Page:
Agnes Martin says of the work, “in your work, in the way you do your work and in the results of your work, yourself is expressed. Behind and before self-expression is a developing awareness in the mind that affects the work. This developing awareness I will also call the work. It is the most important part of the work. There is the work in our minds, the work in our hands, and the work is a result.”

I don’t stay up late to write, I am too tired. Dreams call me to the total stillness of sleep. But 3am, 4am, and 5am I’m up and at the keyboard with a cup of coffee, alone. I engage discipline to stay away from Facebook, Instagram, and the news. Instead turning to the “news” of the book I read the night before, or taught in class on the previous day, I see what is inside me. The inner world offers content for understanding, study, and art. Somehow, I am swept away. Before I know it, the coffee is gone, I need to stretch my back, and there are words on the page.

Martin continues, “My interest and yours is artwork, works of art, every smallish work and every kind of art work. We are very interested, dedicated in fact. There is no halfway with art. We wake up thinking about it and we go to sleep thinking about it.

We go everywhere looking for it, both artists and non-artists.

It is very mysterious the fast hold that it has upon us considering how little we know about it. We do not even understand our own response to our own work.”

It is extraordinary that we heed the call.

Mary Oliver says, “In creative work, creative work of all kinds, those who are the artists are not helping the world go round, but forward. This is something altogether different from the ordinary… Certainly there is, within each of us, a self that is neither a child, nor a servant of the hours. It is a third self, occasional in some of us, tyrant in others. This self is out of love with the ordinary; it is out of love with time. It has a hunger for eternity...The working, concentrating artist is an adult who refuses interruption from himself, who remains absorbed and energized in and by the work- who is thus responsible to the work.”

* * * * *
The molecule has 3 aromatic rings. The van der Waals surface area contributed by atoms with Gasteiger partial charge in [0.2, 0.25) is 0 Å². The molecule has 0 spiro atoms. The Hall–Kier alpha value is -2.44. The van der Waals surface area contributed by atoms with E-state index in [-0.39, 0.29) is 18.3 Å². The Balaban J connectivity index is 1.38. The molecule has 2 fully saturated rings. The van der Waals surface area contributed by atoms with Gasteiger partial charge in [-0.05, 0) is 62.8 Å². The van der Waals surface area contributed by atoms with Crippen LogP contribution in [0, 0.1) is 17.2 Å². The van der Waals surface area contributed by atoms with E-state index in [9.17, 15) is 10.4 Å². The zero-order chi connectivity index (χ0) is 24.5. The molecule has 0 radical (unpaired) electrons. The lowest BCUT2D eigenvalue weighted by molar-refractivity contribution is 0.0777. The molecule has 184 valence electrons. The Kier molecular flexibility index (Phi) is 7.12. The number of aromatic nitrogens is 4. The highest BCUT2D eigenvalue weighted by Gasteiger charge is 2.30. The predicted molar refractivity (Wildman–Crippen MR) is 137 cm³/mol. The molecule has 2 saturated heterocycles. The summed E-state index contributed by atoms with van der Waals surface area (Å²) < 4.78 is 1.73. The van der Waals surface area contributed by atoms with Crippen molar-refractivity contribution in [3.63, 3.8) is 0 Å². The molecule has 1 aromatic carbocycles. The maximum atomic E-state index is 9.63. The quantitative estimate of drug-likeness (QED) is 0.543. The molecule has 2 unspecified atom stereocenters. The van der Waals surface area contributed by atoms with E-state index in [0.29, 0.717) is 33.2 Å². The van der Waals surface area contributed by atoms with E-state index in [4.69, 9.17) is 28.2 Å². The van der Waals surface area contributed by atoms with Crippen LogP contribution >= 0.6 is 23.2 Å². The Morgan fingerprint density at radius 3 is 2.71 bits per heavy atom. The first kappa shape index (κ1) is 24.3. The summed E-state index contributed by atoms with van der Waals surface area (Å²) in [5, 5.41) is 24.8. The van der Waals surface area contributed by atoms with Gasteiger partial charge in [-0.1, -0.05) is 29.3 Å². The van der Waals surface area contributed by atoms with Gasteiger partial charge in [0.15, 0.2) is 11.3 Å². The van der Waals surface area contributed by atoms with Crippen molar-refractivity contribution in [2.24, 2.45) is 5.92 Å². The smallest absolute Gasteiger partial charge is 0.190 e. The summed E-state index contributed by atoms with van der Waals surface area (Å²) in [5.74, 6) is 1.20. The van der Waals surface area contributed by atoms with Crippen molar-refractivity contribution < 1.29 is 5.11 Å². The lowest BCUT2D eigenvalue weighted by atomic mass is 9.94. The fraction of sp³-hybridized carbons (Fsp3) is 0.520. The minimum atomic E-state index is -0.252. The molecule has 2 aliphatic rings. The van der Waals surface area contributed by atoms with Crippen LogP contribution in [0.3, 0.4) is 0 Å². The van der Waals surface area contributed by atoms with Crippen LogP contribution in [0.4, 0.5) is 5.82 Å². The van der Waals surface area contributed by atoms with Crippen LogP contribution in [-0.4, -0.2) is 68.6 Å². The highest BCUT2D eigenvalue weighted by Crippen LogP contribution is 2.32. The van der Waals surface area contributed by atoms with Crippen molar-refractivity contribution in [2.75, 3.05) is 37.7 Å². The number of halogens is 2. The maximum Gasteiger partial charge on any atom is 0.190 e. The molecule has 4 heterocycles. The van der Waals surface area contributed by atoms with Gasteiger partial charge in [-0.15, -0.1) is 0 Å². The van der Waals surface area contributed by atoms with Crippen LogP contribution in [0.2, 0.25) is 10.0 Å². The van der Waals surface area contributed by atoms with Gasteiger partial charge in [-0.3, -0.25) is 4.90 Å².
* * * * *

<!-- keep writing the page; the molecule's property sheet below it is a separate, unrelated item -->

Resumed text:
Making time to be alone allows me to create. Sometimes, I travel half way around the world for this time and daily, I crawl out of bed deep into the night to find it. Sometimes I think my body breaks down and I get sick, insisting on this time when I push it aside. Sometimes I think I am crazy to spend so much time alone and be perfectly content. I, like all people, require connection, but for me alone does not mean separate. In fact, when I honor the time I need to concentrate, make art or write, I can love more fully, listen better, and be there for the people I love.

Oliver concludes with a powerful statement, a sort of love letter to those in her life this need for alone time has impacted,

“ The most regretful people on earth are those who felt the call to creative work, who felt their own creative power restive and uprising, and gave to it neither power nor time… My loyalty is to the inner vision, whenever and howsoever it may arrive. If I have a meeting with you at three o’clock, rejoice if I am late. Rejoice even more if I do not arrive at all.”